Texas is arguably the No. 1 job in college football, and the first assignment on new athletic director Steve Patterson’s plate was to pick a replacement for Mack Brown. After a three-week coaching search, Patterson hired Charlie Strong away from Louisville to lead the Longhorns back in national title contention.
Strong compiled a 37-15 record in four seasons at Louisville. Over the last two years, the Cardinals were 23-3 and claimed bowl victories over Florida (Sugar) and Miami (Russell Athletic). Prior to taking over at Louisville, Strong cut his teeth as a defensive coordinator at Florida and South Carolina. He also made stops as an assistant at Ole Miss and Notre Dame.
Although Texas slipped at the end of Brown’s tenure, he guided the Longhorns to nine consecutive seasons (2001-09) of at least 10 wins, including a national title in 2005. In addition to his success on the field, Brown was a perfect fit in Austin. The job demands at Texas are a little different than some other BCS programs, and Brown was able to master the booster glad-handling and television obligations with the Longhorn Network.
With Brown’s tenure and job obligations in mind, it brings us to an evaluation of Charlie Strong. Let’s take a look at the positives and negatives for Texas, followed by the final grade.
Positives for Texas’ Hire of Charlie Strong
Strong is simply a football coach
It’s a simple statement, but Strong isn’t particularly keen on media obligations or anything other than coaching football. While there are more responsibilities at Texas other than the X’s and O’s, Strong excels when he’s recruiting, developing talent or getting his players ready to play. Louisville went 15-21 in the three seasons prior to Strong’s arrival. During his four-year tenure with the Cardinals, Strong compiled a 37-15 mark and led Louisville to four consecutive bowl games. The Cardinals also finished No. 13 in the final Associated Press poll in 2012. While Louisville never worked its way into national title consideration under Strong, the program clearly improved under his watch. And given what Strong accomplished at Louisville (a top 25-30 job), he should be able to win at a high level at a program with more resources. Strong isn’t the flashiest coach, but he wins games and knows how to build a program.
Strong is one of the best defensive minds in college football
Before he was selected by Tom Jurich to be Louisville’s coach in 2010, Strong was regarded as one of the best defensive coordinators in the nation. Strong coordinated South Carolina’s defense from 1999-02 and Florida’s from 2003-09. Both of those units had several highlights under Strong, and Louisville ranked inside of the top four in the American Athletic/Big East in total defense in each of the last four years. The Cardinals finished No. 1 nationally in total defense in 2013, allowing just 4.2 yards per play. Strong could bring Louisville defensive coordinator Vance Bedford (a former Texas defensive back) to Austin, which should ensure the Longhorns own one of the nation’s best defenses under his watch.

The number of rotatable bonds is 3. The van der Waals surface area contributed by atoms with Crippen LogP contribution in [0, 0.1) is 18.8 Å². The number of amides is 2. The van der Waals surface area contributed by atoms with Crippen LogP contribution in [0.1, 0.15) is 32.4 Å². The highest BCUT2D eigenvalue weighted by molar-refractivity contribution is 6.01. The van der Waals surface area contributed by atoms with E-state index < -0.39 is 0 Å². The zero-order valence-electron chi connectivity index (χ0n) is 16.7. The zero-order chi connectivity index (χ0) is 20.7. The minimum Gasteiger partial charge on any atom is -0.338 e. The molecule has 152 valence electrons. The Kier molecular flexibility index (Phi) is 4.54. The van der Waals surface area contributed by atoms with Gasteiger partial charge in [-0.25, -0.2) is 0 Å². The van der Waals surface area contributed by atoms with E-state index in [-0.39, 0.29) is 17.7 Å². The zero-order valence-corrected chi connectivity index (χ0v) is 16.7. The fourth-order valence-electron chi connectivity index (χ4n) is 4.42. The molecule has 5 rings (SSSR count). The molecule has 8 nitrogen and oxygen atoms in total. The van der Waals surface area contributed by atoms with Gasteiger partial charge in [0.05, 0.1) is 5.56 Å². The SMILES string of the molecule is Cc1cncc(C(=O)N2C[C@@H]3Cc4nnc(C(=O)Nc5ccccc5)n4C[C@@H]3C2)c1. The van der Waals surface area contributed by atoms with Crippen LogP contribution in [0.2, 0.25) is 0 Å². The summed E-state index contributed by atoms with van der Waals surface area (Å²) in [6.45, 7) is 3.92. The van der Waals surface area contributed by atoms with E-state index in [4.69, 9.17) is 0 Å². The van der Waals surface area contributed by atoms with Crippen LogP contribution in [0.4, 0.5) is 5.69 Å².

Talent developer and toughness
It’s a bit of a cliché, but Strong is going to bring toughness to Austin. While that element is tough to put into statistics, something was missing from Texas over the last few years. Under Strong, the Longhorns certainly won’t be accused of not having a physical team. And while Texas can reel in top-five recruiting classes with ease, that talent has to be developed more successfully. Expect Strong and his staff to do a better job of turning recruiting hype into All-Big 12 talent. According to 247Sports.com, in four years at Louisville, Strong never recruited a top-25 class. He should have no trouble with recruiting at Texas, but to win 37 games (23 in the last two years), with no top-25 recruiting classes shows how much talent development and coaching matters. Expect that to continue for the Longhorns.
Negative for Texas’ Hire of Charlie Strong
As mentioned above, a chunk of Mack Brown’s tenure at Texas was filled with obligations to the Longhorn Network or other media duties. Who knows what Strong and Patterson worked out, but this setup seems a little odd. Strong isn’t crazy about media obligations, yet is taking over a job with a television network and a larger media presence? With the extra resources and staff in place, Strong should be able to have some extra help to ensure he’s not overwhelmed with game preparation and media. In addition to the media, booster glad-handling will be a part of the job. Is Strong ready to give up some of his football time to appease those areas?
There’s very little to dislike about this hire for Texas. Strong is easily one of the top-25 coaches in the nation, and his recruiting connections in Florida will only add another area for Texas to expand its reach. Strong will add some much-needed toughness in Austin and should develop talent better than the previous staff has done over the last few years. So while this seems to be a good hire for Texas – and one with few negatives – on the surface, this feels like a strange fit. As we mentioned earlier, Strong could have agreements already in place to minimize his obligations with the media, boosters and Longhorn Network, but it’s a concern for a coach who prefers to focus only on what transpires on the football field. Expect Strong to win a lot of games at Texas, and once we see how things transpire with the off-the-field obligations by next year, this hire could be upgraded to an A.
Grading Texas’ Hire of Charlie Strong: B+